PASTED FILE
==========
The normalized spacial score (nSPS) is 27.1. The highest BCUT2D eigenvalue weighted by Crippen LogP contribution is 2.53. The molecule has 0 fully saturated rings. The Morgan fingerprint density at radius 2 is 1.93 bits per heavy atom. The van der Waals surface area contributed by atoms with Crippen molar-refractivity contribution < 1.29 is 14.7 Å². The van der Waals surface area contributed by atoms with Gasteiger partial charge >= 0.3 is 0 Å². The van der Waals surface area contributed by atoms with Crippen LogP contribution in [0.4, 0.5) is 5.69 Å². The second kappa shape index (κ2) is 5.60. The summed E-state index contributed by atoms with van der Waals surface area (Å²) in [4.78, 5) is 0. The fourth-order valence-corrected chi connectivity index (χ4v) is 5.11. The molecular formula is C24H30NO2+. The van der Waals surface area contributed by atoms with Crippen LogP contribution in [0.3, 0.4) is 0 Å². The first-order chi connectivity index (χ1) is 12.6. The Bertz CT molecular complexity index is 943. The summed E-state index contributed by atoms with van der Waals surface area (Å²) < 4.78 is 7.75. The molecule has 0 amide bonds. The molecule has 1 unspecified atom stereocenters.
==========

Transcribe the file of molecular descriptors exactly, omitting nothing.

The normalized spacial score (nSPS) is 27.1. The highest BCUT2D eigenvalue weighted by Crippen LogP contribution is 2.53. The molecule has 0 fully saturated rings. The Morgan fingerprint density at radius 2 is 1.93 bits per heavy atom. The van der Waals surface area contributed by atoms with Crippen molar-refractivity contribution < 1.29 is 14.7 Å². The van der Waals surface area contributed by atoms with Gasteiger partial charge >= 0.3 is 0 Å². The van der Waals surface area contributed by atoms with Crippen LogP contribution in [0.4, 0.5) is 5.69 Å². The second kappa shape index (κ2) is 5.60. The summed E-state index contributed by atoms with van der Waals surface area (Å²) in [4.78, 5) is 0. The fourth-order valence-corrected chi connectivity index (χ4v) is 5.11. The molecular formula is C24H30NO2+. The van der Waals surface area contributed by atoms with Crippen LogP contribution in [0.3, 0.4) is 0 Å². The first-order chi connectivity index (χ1) is 12.6. The Bertz CT molecular complexity index is 943. The summed E-state index contributed by atoms with van der Waals surface area (Å²) < 4.78 is 7.75. The molecule has 0 amide bonds. The molecule has 1 unspecified atom stereocenters.